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This past April, Jason Kenney was sworn in as Alberta’s Premier after a polarizing election in which he told Albertans they were “under siege” and that Ottawa, other provinces and environmentalists sought to destroy its oil industry. Now, talk of sieges has turned to promises of attack – against the federal government of Justin Trudeau, who won a minority Parliament in this fall’s election but no Liberal seats in Alberta; against the federal New Democrats and their B.C. counterparts, who opposes a major pipeline expansion; and against anyone else he deems to be standing in the way of Alberta’s economic growth.

But how have all these battles changed the lives of Albertans, and what does it mean for the rest of Canada? Check back here for The Globe and Mail’s latest coverage of Alberta’s political upheaval so far. You can also stay up to date weekly by subscribing to our Western Canada e-mail newsletter.


Who’s who

Jason Kenney, a social conservative activist turned federal MP and Harper-era cabinet minister, returned to the Alberta political arena in 2016 to merge the defeated Progressive Conservatives with the further-to-the-right Wildrose Party. His United Conservative Party unseated Rachel Notley’s New Democrats this past spring, both riding and accelerating a wave of populist discontent. (For more background on Mr. Kenney political career, read Alberta bureau chief James Keller’s profile from the 2019 provincial election.)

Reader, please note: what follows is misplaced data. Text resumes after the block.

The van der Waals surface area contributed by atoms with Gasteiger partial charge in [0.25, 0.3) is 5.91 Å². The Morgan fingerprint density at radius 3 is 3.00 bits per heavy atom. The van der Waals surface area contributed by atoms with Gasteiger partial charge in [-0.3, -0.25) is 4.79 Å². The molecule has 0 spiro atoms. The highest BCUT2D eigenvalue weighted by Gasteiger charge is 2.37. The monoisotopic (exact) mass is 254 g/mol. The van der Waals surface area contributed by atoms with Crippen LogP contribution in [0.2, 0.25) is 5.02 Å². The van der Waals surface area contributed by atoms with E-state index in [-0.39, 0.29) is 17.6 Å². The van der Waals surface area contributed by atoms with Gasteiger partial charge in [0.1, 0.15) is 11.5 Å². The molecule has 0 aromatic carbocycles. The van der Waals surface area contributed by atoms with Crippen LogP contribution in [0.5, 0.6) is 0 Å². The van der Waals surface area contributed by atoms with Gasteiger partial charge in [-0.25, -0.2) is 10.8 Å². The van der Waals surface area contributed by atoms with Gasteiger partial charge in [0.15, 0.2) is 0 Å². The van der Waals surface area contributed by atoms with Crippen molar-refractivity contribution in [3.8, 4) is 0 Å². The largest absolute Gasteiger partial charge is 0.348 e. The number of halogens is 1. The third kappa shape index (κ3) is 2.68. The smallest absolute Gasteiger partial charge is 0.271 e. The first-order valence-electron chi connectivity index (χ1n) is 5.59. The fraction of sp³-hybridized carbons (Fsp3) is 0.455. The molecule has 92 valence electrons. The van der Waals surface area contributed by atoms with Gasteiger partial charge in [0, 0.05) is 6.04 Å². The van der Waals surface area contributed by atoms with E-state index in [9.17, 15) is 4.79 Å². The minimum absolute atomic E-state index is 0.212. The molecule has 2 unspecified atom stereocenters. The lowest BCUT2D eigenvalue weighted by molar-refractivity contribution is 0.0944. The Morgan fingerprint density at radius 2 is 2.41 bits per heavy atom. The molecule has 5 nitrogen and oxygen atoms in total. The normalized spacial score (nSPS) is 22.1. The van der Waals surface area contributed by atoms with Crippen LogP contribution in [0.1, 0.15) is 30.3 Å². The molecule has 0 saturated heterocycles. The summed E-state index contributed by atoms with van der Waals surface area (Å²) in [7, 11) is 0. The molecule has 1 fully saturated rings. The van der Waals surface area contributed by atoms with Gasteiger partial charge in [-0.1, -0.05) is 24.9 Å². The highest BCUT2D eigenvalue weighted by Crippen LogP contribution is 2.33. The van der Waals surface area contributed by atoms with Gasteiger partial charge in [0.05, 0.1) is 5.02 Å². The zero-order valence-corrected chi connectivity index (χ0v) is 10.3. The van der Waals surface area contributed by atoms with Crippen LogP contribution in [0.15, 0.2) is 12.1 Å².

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More than half of Mr. Kenney’s cabinet ministers come from Calgary, his political home base. They include Sonya Savage, a former Enbridge Inc. lobbyist who is now Energy Minister and Mr. Kenney’s point person on contentious oil-sands issues (more on those below). He’s also assembled an energy “war room” to use campaign-style tactics against environmental groups and bolster the reputation of the oil sands.

Here are some of the other key players to watch in and around the legislature:

  • Travis Toews, Finance Minister
  • Jason Nixon, Environment Minister
  • Tyler Shandro, Health Minister
  • Adriana LaGrange, Education Minister
  • Jamie Huckabay, Mr. Kenney's chief of staff
  • Howard Anglin, Mr. Kenney's principal secretary
  • Katy Merrifield, Mr. Kenney’s executive director of communications and planning


Carbon pricing